Ana's mother said her daughter was taken to hospital in an ambulance and needed around eight stitches.

Speaking at the family home, Monica Paun, 34, told the PA news agency: "She was with her big sister at the shop and the dog attacked.

"She came shouting 'mum'. I am still in shock."

Ana spent a night in hospital after the attack and has been given antibiotics, her mother added.

Ana is now at home recovering after the incident, footage of which was circulated on social media after being filmed by an witness.

No arrests have been made, but West Midlands Police said on Monday that the force will speak to the dog's owner "in due course" as they are in hospital.

"This was an alarming and shocking incident on a busy road in high temperatures and members of the public showed immense courage in tackling such a ferocious dog," a force spokesman said.

The incident prompted Home Secretary Suella Braverman to seek "urgent advice" on whether the breed should be banned.

Downing Street said the Government takes the issue of American bully XL dogs "extremely seriously".

"The footage we saw over the weekend was shocking. I know that the police are investigating that specific incident," the Prime Minister's official spokesman said.

"We take this issue extremely seriously. We have commissioned urgent advice on what steps we can take on dangerous dogs. I think the Home Secretary set that out yesterday. And beyond that immediate work, we do have a number of measures to protect people under the Dangerous Dogs Act."

Speaking during a visit to an east London school, Labour leader Sir Keir Starmer told reporters: "I think there's a strong case for banning this particular breed.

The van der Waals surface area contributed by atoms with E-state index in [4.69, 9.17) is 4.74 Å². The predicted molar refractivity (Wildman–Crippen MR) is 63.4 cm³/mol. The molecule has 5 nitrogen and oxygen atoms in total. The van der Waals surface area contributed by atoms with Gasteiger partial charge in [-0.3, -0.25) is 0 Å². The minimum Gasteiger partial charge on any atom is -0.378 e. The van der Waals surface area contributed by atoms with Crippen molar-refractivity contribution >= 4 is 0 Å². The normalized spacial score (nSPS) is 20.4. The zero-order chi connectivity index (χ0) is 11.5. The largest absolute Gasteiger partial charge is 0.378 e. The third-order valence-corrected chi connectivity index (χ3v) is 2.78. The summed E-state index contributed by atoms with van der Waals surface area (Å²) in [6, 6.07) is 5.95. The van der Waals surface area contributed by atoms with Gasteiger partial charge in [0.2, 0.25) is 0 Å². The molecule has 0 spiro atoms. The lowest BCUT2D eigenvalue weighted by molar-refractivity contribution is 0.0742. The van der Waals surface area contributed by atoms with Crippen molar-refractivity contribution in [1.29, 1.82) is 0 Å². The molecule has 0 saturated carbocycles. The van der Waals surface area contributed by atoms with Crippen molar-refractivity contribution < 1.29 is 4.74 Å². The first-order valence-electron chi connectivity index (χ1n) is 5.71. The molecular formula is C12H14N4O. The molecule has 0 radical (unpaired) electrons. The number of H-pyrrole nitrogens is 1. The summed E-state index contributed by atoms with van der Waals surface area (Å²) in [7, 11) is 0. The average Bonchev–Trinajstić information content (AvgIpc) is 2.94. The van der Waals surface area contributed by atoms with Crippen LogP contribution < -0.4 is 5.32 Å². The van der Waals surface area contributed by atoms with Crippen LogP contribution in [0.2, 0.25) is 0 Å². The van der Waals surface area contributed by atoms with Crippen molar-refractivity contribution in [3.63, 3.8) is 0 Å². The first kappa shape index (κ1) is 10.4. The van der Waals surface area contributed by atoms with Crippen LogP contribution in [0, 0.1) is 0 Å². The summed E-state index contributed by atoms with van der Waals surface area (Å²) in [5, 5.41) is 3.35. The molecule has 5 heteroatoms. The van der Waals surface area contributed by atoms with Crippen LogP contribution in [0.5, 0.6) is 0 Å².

"Anybody who saw footage of what happened is really shocked at what had happened and I think nobody would say that's perfectly acceptable and nothing needs to be done.

"I want to see what the Government is going to put forward. I hope we can do this speedily and constructively."

Adding the bully XL to the banned list is the responsibility of Environment Secretary Therese Coffey's department where, PA understands, there are concerns over the feasibility of the move.

The dog, which is developed from the American pit bull terrier, is not a recognised as a specific breed by the Kennel Club.

It could be hard to define and some fear a ban could inadvertently outlaw a range of other dogs.

Emma Whitfield, whose 10-year-old son Jack Lis, was fatally attacked by a bully XL named Beast in Caerphilly, South Wales, two years ago, criticised the delay in making the dogs illegal.

Writing on X, formerly known as Twitter, Ms Whitfield said: "Where were you when my son was killed? Where were you when other innocent people were killed?

"Where were you when I was at Parliament asking for change? Nowhere.

"If you're going to do something, please do it. Stop pussyfooting around the 'breed neutral' bull crap and do something."